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'Modern science was invented between 1572 and 1704.' So begins a recent book by the historian David Wootton. Few historians agree straightforwardly with Wootton's claim, but most agree that the period 1500 to 1700 saw dramatic changes in the way Europeans understood the natural world. These changes included new theories about light, the cosmos and the origin of the earth, new ideas about the structure of matter, a new commitment to using experiment and mathematics to study nature, and new institutions for doing so.

The when, why, what and who of early modern science were studied in detail in the twentieth century. The where of science is now getting the attention it deserves. The classic answer to this question was: science happened in laboratories and observatories attached to nation scientific institutions, such the Royal Society of London and the Paris Academy of Sciences. The last two decades have thrown up new answers to the “where” question and given new life to older answers. Kitchens, cathedrals, households, apothecary shops, arsenals, mines, print shops, pubs and coffee shops were all important sites for the study of the natural world in early modern Europe. Even stables mattered – horses were often kept in the vicinity of paintings, and hence in the vicinity of the collections of wondrous creations of art and nature known as Wunderkammer or Curiosity Cabinets.

This seminar explores the range of places where science was done and examines the significance of these places. Please read a) the core text, to get a feel for the overall shape of early modern science, and b) two optional readings of your choice.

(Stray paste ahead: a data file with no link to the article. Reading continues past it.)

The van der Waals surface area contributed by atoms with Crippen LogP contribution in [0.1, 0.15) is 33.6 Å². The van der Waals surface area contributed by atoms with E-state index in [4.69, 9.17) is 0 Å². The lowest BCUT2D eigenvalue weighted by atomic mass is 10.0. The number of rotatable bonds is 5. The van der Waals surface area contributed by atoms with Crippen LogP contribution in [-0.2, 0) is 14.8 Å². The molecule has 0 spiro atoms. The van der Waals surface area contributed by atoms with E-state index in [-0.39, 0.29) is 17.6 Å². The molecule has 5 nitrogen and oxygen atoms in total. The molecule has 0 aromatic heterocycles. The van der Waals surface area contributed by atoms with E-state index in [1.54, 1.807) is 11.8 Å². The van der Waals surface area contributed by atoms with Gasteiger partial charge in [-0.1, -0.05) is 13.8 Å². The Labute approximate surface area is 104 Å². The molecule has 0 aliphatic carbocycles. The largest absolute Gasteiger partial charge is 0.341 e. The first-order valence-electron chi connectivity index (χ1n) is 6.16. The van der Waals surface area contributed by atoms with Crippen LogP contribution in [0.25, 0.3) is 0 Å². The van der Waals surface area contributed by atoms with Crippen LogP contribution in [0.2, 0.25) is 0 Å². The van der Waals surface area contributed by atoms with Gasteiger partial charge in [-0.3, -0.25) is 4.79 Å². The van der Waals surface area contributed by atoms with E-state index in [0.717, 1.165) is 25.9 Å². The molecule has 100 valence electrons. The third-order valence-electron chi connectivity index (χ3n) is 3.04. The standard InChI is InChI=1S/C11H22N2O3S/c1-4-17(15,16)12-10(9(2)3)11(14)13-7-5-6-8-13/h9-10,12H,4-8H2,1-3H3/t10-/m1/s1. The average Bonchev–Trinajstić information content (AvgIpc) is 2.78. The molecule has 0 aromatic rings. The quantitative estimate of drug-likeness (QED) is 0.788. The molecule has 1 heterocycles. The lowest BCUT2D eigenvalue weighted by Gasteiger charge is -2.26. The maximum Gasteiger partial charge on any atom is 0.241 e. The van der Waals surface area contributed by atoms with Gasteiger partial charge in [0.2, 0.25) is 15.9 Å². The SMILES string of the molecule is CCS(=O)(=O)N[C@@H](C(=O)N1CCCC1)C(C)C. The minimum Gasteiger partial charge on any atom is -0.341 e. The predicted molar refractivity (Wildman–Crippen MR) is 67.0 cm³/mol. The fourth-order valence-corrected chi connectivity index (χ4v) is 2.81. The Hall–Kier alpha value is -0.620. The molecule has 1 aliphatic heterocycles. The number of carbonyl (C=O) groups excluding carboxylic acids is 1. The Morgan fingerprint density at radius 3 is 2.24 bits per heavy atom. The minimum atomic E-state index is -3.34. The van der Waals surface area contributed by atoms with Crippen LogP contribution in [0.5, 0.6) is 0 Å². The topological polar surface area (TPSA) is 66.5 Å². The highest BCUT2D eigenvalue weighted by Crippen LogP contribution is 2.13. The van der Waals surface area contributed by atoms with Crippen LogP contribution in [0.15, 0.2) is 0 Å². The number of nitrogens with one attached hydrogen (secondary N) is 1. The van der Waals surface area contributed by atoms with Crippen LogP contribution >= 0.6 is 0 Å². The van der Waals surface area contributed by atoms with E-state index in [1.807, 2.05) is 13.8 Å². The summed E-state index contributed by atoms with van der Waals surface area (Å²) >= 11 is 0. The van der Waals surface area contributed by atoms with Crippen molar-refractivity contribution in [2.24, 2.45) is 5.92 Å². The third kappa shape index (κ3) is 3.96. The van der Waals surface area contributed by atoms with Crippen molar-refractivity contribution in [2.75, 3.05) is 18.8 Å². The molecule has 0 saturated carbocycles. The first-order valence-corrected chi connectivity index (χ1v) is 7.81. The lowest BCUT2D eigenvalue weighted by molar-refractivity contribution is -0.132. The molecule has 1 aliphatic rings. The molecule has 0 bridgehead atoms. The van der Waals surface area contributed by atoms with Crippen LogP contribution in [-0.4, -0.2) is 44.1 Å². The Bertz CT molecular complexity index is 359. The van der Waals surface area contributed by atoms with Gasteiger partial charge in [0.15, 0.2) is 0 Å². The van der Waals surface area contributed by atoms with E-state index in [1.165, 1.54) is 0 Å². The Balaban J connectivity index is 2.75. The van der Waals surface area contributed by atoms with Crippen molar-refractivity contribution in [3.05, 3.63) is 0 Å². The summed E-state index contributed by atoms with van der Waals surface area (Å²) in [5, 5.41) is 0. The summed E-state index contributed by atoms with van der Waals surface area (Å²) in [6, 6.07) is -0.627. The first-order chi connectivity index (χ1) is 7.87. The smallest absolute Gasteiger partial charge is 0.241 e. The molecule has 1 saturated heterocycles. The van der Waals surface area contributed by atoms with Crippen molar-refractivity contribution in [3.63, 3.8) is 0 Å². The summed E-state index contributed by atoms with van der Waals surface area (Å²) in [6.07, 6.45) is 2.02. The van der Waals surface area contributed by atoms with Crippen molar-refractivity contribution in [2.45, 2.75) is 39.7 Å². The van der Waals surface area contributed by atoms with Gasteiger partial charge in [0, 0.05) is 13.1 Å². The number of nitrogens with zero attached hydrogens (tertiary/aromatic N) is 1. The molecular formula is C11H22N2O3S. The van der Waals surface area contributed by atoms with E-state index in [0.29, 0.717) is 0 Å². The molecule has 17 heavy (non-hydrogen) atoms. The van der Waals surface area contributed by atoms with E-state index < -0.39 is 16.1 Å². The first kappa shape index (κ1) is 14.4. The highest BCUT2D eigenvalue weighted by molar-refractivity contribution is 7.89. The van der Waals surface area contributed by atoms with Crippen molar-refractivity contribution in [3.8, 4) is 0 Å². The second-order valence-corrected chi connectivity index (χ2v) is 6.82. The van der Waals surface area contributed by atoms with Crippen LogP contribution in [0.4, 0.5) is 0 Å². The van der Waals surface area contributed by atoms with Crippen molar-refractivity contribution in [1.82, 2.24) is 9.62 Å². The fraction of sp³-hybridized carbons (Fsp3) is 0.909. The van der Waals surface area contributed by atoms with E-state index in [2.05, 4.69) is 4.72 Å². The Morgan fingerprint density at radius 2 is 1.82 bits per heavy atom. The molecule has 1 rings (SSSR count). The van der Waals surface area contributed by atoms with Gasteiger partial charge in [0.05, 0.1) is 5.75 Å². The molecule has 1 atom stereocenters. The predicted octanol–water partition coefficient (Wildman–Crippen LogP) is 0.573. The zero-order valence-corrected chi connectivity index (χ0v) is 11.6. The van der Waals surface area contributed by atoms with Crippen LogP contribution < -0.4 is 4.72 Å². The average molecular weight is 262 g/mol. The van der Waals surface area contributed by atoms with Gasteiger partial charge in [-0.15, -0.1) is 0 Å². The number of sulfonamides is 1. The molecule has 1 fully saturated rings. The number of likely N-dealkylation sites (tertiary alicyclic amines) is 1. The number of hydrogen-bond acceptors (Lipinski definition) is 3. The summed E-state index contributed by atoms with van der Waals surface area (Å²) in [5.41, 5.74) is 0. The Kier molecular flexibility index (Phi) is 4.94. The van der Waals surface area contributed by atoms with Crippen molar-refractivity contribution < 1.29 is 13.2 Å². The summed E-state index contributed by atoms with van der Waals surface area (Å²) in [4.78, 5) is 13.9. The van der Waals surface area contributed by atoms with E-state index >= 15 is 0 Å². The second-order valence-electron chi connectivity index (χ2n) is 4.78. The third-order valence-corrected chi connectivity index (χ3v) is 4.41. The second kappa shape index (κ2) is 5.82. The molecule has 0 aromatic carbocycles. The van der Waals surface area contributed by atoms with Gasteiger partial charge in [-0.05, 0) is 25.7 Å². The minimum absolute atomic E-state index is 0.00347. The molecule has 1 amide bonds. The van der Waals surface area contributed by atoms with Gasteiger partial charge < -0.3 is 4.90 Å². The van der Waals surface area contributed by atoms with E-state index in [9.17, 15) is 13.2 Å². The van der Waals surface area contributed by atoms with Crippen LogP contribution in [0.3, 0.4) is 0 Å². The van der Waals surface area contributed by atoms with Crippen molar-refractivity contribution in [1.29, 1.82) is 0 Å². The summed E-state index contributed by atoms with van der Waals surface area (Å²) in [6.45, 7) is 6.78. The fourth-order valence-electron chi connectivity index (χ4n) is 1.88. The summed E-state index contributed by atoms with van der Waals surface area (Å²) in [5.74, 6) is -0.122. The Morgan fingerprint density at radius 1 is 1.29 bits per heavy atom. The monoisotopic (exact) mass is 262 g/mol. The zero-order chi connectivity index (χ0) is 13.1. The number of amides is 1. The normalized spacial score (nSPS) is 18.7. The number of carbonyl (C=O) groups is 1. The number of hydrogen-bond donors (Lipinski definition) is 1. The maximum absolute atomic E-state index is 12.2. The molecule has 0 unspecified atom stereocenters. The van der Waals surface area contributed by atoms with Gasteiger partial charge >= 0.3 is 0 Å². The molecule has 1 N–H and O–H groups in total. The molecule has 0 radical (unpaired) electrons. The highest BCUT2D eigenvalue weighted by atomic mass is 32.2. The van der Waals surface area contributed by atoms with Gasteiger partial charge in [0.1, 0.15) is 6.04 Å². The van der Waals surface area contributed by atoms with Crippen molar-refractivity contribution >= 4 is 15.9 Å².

Consider these questions


  • Where was science done?
  • How do historians know, ie. what sort of sources do they use to study the sites of early modern science?
  • Why does this matter, ie. what do we learn about the when, why, what and who of early modern science by studying where it was done?


Core reading


Park, Katharine, and Lorraine Daston. ‘Introduction: The Age of the New’. In The Cambridge History of Science, edited by Katharine Park and Lorraine Daston (Cambridge: Cambridge University Press, 2016), 1-18.


Optional readings


Long, Pamela. Artisan/Practitioners and the Rise of the New Science, 1400-1600. Oregan State University Press, 2011 - Introduction and Chapter 4 ('Trading Zones: Arenas of Production and Exchange')

Simon Werrett, Thrifty Science: Making the Most of Materials in the History of Experiment (Chicago UP, 2019), Chapter 2

Valentina Pugliano, “Natural History in the Apothecary's Shop”, in Helen Curry, Nicholas Jardine, James Secord, Emma Spary, eds., Worlds of Natural History (Cambridge UP, 2018), 44-60

John Heilbron, “Science in the Church,” Science in Context 3 (1/1989): 9-28


Further reading on early modern science


See the footnotes in the above texts, the chapters in the Cambridge History of Science, vol. 3 cited above, and the webpages for the (no longer running) second-year module The Scientific Revolution in Perspective:

You may also find this general bibliography of early modern science useful: